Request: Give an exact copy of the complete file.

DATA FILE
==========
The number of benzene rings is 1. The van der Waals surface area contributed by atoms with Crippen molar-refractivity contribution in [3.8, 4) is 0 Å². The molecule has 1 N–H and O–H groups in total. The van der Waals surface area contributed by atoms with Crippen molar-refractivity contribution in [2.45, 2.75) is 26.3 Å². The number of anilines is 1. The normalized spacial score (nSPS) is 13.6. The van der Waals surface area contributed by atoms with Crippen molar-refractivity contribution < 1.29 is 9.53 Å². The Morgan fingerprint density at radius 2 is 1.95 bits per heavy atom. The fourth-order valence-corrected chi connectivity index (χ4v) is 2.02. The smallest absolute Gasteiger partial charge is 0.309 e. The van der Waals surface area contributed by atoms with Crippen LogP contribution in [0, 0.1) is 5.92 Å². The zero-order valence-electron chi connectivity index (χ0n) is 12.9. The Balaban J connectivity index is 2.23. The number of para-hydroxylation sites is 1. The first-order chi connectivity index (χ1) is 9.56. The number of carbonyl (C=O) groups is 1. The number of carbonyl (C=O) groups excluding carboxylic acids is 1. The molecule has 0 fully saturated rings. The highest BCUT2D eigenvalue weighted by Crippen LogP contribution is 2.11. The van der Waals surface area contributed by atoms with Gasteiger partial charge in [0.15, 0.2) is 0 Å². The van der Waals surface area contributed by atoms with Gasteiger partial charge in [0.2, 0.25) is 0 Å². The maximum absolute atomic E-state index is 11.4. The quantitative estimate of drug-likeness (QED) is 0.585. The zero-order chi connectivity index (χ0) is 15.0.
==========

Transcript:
The number of benzene rings is 1. The van der Waals surface area contributed by atoms with Crippen molar-refractivity contribution in [3.8, 4) is 0 Å². The molecule has 1 N–H and O–H groups in total. The van der Waals surface area contributed by atoms with Crippen molar-refractivity contribution in [2.45, 2.75) is 26.3 Å². The number of anilines is 1. The normalized spacial score (nSPS) is 13.6. The van der Waals surface area contributed by atoms with Crippen molar-refractivity contribution < 1.29 is 9.53 Å². The Morgan fingerprint density at radius 2 is 1.95 bits per heavy atom. The fourth-order valence-corrected chi connectivity index (χ4v) is 2.02. The smallest absolute Gasteiger partial charge is 0.309 e. The van der Waals surface area contributed by atoms with Crippen LogP contribution in [0, 0.1) is 5.92 Å². The zero-order valence-electron chi connectivity index (χ0n) is 12.9. The Balaban J connectivity index is 2.23. The number of para-hydroxylation sites is 1. The first-order chi connectivity index (χ1) is 9.56. The number of carbonyl (C=O) groups is 1. The number of carbonyl (C=O) groups excluding carboxylic acids is 1. The molecule has 0 fully saturated rings. The highest BCUT2D eigenvalue weighted by Crippen LogP contribution is 2.11. The van der Waals surface area contributed by atoms with Gasteiger partial charge in [0.15, 0.2) is 0 Å². The van der Waals surface area contributed by atoms with Gasteiger partial charge in [0.2, 0.25) is 0 Å². The maximum absolute atomic E-state index is 11.4. The quantitative estimate of drug-likeness (QED) is 0.585. The zero-order chi connectivity index (χ0) is 15.0.